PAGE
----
By Andrew Stephens
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On a trip to India 10 years ago with his partner Ben, David Sequeira spent time at the historic Jantar Mantar observatory in Jaipur. Amid its many creamy-gold towering astronomical instruments, they gazed into the sky. At the time, the Rihanna song Diamonds was big and they often heard her singing the line “You and I, we’re like diamonds in the sky”.
“It was very romantic,” Sequeira says. “But it was also a reminder that Ben and I are part of histories, cultures, timelines and geographies that will always be much bigger than ourselves.”
The outdoor observatory, built for the Rajput king who founded the northern city, was completed in 1734. Sequeira, who was born in India but raised in Australia since he was three, visits it every time he is in Jaipur (as well as a similar site in Delhi). For one of his two new works for the ninth TarraWarra Biennial, Sequeira has used images of the Jantar Mantar in a large wall covering titled Looking to the stars for answers.
Screen printed in large sections at Spacecraft studio in Footscray, the midnight blue and black work graces a 13-by-five metre wall at TarraWarra. A second work is arranged across its surface: with Rihanna’s lyrics as its title, this comprises 16 small paintings studded with constellations of Swarovski crystals. In the style of Indian miniatures, these are painted in gouache on board and feature Sequeira and his partner together or solo.
Crystal-studded miniatures by David Sequeira depict the artist and his partner, Ben.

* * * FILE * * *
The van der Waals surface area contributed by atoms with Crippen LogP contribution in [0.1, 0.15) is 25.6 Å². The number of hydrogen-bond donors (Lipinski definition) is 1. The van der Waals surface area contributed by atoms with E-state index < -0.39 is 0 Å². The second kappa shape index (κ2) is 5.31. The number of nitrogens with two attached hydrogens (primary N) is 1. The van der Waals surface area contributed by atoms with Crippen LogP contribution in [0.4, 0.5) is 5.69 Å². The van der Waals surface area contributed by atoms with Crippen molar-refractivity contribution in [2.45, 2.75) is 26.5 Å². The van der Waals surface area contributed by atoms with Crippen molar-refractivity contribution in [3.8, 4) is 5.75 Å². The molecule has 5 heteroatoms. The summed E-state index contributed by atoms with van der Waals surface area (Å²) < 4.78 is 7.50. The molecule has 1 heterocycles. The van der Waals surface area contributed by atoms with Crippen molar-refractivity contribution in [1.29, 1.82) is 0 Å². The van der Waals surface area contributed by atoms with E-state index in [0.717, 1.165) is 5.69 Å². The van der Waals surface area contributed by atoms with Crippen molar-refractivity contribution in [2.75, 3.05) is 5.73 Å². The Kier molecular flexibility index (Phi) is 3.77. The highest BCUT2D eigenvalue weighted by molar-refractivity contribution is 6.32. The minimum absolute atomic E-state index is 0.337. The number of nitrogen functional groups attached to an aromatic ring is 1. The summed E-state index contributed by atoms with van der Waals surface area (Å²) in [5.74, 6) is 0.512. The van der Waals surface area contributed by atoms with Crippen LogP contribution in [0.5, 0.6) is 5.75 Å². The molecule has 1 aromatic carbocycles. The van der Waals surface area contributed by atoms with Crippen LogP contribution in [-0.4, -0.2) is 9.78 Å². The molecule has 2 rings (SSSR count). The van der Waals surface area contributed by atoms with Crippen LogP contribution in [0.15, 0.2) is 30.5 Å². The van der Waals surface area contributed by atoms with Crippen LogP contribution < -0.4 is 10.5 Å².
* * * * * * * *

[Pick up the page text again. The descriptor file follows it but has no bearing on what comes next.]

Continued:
Sequeira’s deep interest in the Jantar Mantar observatory arises from his heritage, as well as his enduring interest in colour, geometry and connections between the personal and the universal. What is at the heart of these and Sequeira’s previous large-scale and colour-rich artworks is the intersection of the infinite and the minuscule, of big ideas and small details, nuance and breadth.
“The Jantar Mantar is such a beautiful, poetic construction. Its only purpose is to look up at the heavens, up at the stars,” he says, noting that the historic site seems to be a confluence of the celestial and the terrestrial. “There is this sense of the micro and the macro, this singular experience of being inside of something way bigger and more enveloping than you could ever imagine it to be.
“And why I love those constructions so much: there is something so modernist about them, something minimalist, and yet what they represent is far from minimalism. Their intention is to consider our relationship to the cosmos.”
This connects beautifully with the theme of the biennial, which features 15 artists and has a focus on the interconnectedness between Australia, Asia and local oceanic regions. The biennial’s curator, Léuli Eshrãghi, developed the theme while living in the Northern Territory during extended border closures at the height of the pandemic, all the while contemplating the idea of neighbourliness.
The Jantar Mantar observatory in Jaipur.Credit:iStock
“In particular I was thinking about how do we human beings begin to move away from thinking about ourselves only, to considering the needs of the environment around us and the importance of those connections?” Eshrãghi says.